Job burnout is an important, multidimensional, and complex construct that we have yet to fully understand. Prior research has shown mixed findings depending upon a number of factors, and we focus on job burnout in the specific occupation of police dispatchers who are civilian employees working in highly stressful occupations and do not receive the same volume of training that law enforcement members do. Thus, understanding the stressors dispatchers encounter and how to mitigate them can provide valuable implications for police departments to consider and possibly implement to improve the health of their dispatchers and effectiveness in the occupation.
We have survey responses from 45 police dispatchers in the south Florida area assessing the stressors they occur, the possible mitigating factors of social support, communication, and recognition, and how burned out they feel with their occupation. We run hierarchical multiple regression on our variables of interest to distinguish where levels of variance come from in the burnout construct.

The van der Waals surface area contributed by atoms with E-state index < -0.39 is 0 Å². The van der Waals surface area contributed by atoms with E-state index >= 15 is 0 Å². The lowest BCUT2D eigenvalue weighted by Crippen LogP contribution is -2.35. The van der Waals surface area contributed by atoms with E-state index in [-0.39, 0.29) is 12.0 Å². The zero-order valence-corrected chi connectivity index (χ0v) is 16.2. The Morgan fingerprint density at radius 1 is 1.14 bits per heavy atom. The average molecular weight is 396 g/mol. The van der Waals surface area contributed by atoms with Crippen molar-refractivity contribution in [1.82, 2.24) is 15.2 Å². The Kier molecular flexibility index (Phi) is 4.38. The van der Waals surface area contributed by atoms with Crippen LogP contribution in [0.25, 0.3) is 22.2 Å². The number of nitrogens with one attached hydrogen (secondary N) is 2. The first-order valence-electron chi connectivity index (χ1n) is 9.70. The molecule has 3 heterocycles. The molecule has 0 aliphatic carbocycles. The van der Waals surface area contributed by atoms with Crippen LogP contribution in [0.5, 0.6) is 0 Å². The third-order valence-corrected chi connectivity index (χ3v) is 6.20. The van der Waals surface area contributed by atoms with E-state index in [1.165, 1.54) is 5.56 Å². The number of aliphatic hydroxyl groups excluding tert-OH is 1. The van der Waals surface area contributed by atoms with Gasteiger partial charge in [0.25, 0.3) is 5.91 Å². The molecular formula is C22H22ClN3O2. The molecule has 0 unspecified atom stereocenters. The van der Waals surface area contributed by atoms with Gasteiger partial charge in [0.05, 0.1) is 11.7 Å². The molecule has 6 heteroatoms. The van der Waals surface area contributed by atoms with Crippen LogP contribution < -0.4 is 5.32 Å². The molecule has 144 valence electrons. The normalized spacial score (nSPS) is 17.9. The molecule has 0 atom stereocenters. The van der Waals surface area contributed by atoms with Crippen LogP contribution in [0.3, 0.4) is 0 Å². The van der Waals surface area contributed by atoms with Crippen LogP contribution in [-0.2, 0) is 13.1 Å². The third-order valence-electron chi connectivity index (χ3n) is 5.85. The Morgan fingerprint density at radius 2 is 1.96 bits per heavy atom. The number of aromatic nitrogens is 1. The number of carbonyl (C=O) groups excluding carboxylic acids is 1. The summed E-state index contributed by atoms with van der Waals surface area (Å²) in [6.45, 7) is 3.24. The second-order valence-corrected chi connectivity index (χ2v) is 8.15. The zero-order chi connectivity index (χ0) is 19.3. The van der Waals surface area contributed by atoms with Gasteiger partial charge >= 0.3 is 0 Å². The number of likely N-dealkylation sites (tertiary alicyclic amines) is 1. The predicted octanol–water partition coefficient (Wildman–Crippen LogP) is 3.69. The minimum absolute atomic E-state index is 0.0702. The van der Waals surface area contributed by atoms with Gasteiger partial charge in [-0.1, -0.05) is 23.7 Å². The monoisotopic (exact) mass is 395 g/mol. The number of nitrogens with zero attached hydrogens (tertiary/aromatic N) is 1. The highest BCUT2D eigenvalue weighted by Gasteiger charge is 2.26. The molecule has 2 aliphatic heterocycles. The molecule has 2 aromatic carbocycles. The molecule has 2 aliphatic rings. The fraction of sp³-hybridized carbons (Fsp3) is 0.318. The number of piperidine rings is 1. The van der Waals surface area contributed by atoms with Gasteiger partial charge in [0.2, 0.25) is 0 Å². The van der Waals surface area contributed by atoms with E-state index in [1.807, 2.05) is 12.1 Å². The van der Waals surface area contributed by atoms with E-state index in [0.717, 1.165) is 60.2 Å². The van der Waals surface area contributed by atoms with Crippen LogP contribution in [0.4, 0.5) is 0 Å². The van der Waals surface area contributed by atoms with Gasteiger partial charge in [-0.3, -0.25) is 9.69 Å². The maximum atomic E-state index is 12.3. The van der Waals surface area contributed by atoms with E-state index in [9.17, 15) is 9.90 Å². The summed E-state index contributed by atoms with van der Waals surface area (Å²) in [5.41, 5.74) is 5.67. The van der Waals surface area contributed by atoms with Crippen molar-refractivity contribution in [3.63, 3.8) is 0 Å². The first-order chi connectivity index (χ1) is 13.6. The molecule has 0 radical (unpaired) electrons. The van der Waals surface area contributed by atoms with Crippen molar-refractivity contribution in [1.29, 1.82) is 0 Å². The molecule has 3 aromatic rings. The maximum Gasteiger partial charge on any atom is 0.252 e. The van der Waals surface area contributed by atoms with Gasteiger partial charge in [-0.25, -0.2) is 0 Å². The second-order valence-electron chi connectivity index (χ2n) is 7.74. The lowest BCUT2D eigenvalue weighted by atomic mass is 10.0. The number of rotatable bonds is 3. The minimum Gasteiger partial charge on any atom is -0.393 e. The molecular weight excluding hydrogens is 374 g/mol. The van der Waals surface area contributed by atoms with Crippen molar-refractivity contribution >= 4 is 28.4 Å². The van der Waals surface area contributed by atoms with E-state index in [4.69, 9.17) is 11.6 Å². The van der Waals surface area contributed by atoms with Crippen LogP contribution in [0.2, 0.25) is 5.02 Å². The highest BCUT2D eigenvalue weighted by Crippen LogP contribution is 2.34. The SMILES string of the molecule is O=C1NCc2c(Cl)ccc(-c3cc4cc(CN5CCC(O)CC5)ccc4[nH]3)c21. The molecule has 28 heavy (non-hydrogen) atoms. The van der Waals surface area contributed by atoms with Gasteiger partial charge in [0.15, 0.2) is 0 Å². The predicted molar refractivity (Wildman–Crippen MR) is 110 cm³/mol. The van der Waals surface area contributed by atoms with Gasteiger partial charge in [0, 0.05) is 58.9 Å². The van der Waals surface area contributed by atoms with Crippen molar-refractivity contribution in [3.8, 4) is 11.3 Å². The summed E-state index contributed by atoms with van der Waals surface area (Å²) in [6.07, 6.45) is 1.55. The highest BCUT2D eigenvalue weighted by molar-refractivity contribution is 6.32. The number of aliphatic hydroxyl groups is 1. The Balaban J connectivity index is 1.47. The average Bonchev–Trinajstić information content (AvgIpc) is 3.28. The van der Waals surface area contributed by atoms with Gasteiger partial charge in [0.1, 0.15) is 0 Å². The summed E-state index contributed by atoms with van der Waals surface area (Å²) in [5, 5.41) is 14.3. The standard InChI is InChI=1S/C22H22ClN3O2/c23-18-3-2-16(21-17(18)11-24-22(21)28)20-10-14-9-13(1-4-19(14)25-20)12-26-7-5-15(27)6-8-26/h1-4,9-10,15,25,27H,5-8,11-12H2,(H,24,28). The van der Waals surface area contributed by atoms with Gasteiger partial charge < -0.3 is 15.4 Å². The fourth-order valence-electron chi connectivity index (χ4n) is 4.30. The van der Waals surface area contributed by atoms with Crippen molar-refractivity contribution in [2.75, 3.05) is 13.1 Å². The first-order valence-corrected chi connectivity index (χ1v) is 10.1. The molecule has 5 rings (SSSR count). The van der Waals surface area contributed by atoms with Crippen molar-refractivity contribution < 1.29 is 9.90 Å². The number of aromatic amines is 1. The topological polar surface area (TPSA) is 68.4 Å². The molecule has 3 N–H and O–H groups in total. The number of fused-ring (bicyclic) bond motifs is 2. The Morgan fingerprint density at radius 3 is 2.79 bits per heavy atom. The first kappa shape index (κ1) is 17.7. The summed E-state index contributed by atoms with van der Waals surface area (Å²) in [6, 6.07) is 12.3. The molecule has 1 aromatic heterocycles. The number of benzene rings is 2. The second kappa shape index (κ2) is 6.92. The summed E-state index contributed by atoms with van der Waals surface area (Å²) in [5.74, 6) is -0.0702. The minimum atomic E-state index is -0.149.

Our results were mixed depending upon the symptom of burnout used as the outcome variable. We found some supporting evidence that role stressors play an important role in leading to job burnout, but not all the time. Being a dispatcher can lead to significant depersonalization from the people they serve, but those effects can be mitigated by having strong social support from their colleagues and supervisors.
The results and use of regression analysis with moderating terms provide insights into the dimensions of job burnout that can be controlled with mitigating factors in police dispatch units.
Job Burnout, Role Stressors, Organizational Culture, Police Dispatchers